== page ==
Street View Page on Morocco, Africa

Google Street View is available through Google Maps and Google Earth and provides panoramic views along many streets in the world. It was started in 2007 in the United States and has since expanded to include a large number of countries. Some countries have objected to this form of data gathering and have not allowed Google to take the imagery. Available Street View imagery available is shown as blue lines on Google Maps once the so-called pegman has been activated. Images are most often taken by car but a variety of other modes of transport have been used. Once captured, the images are subsequently stitched together. In some areas, Street View images are augmented by privately-done photospheres.


  1. Street View screen captures
  2. Links to Street View panoramas


  1. Moore's Where to Invade Next

1 Street View Screen Captures


Hassan II Mosque is a lavish symbol not only of the city, but also of Morocco itself.  The mosque is beautifully located right on the Atlantic coast of Casablanca.  If you will notice, it looks as though the floor it resides is a reflection from the water. This modern mosque was finished in 1993. The details covering every centimeter of this two-acre site took over 10,000 artisans to complete.  The picture only shows a small amount of the intricately carved marble pieces, vibrant mosaics, and zellige tile details that pay tribute to traditional Islamic architecture ideals and the mastery of Moroccan craftsmanship and yet, at the same time, still manage to feel contemporary.

The Walled City


The modern name means "the little rampart", a reference to the fortress walls that still enclose part of the city. The wall was designed by English renegade by the name of Ahmed el Inglizi. During the design they took numerous steps to encourage the development of Essaouira: the harbor of Agadir to the south was closed off in 1767, so that southern trade should be redirected through Essaouira. European communities in the northern harbor of Rabat-Salé were ordered to move to Essaouira through an ordinance of 21 January 1765. The walls were designed to protect the city from the strong waves in the winter season.

The Blue Gate

“The Blue Gates of Fes” are the towering entryway with its mosaic tiles are the most iconic portal to the old medina, Fes el-Bali, the world’s largest surviving medieval city and urban car free zone.  This beautiful doorway was built in 1913 and is a doorway between two equally colorful and dynamic scenes, one that feels distinctly 21st century, and the other an intriguing mix of different eras. The blue on the side that greets new visitors represents the color of the city of Fes, which is famous for its pottery, painted with elegant cobalt blue designs. The reverse side, which faces the medina, is green which represent the color of Islam.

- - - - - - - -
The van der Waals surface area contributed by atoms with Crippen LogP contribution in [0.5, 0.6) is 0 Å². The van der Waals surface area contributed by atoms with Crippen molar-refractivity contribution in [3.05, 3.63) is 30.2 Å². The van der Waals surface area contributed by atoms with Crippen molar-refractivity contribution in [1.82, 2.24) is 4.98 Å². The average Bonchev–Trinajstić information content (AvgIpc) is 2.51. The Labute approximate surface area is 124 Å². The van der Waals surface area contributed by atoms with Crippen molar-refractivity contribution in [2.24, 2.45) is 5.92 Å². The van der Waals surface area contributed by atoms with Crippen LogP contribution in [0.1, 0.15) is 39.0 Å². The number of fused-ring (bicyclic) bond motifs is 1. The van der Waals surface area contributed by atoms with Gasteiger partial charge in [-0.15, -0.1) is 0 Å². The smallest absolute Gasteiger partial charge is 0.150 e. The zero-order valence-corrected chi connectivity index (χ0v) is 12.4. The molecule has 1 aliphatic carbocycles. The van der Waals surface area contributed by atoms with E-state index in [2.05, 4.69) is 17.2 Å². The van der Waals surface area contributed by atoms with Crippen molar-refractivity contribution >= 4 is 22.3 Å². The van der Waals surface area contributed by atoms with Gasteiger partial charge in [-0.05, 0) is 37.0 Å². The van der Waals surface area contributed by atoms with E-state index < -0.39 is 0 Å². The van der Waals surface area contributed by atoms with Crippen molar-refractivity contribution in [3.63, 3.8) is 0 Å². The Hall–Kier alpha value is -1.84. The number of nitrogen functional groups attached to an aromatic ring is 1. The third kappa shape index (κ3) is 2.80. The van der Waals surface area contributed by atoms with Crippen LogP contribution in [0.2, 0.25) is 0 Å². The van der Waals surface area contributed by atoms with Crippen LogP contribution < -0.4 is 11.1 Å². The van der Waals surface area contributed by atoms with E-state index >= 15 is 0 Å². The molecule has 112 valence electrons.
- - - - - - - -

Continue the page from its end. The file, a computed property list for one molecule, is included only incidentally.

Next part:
2 Links to Street View Panoramas

Insert three links to Street View Panoramas here

Hassan II Mosque

The Walled City

Blue Gate of Fes

3 TripGeo Streetview Player

Hassan II Mosque to the Tahiti Beach Club


Tahiti Beach Club to the Espace Porte D'Anfa

Espace Porte D'Anfa is one of the local business buildings.  At one time it used to be a mall, but many of the google reviews indicate that now it is being utilized as a business building.

Casablanca Mall to the Tahiti Beach Club

The Morocco Mall is a fascinating insight into Morocco’s development. One of the largest malls in Africa, it has a huge fountain outside as well as a big indoor aquarium. Ride the glass elevator through the double-level aquarium for a unique experience. There are numerous eateries in the mall too where you can grab a drink and a snack.

One of the difficulties I encountered in creating these street views are the lack of street view image along most of the routes, even in an attempt of round trip.  Along the beach front of Casablanca had most of the walking views, and occasionally you would come thru buildings.  If I went thru the central part of the city, in several of the routes you would have black images. 

4 Moore's Where to Invade Next

Moore's documentary is politically polarizing. Conservative columnists, such as Armon White, are sharply critical of the movie. Putting aside politics, what can the movie show us about the value of travel in understanding our own country.

After reviewing the article by Armond White, it certainly intrigued my interest of this movie.  I am not big on documentary films as we often only see the story they want to share. Putting political views aside, Moore certainly brings much of the issues we face in the United States to reality in this movie.  However, as Armond points in his review, Moore only tells a story of what he wants you to see.  While there are many viewpoints regarding what we are not doing right in the United States, many countries are faced with the same political issues and problems that we are faced with. White said it best when noting” comfortable enough to devote his “comedy” to shaming the United States, Moore deliberately misrepresents — and misunderstands — how the melting pot boils”.    

While the United States could value from a formal process or institution that brings more humanity and a more organized society, it is still the responsibility of citizens to help make these changes.  The value of travel changes the perspective of all that the television or media choose to show you.  Just like in political statements, it is what they want you to hear or see.  Getting out in this world gives a perception outside of what you see on the screen. 

Submitted by Katina Winters 04/07/2019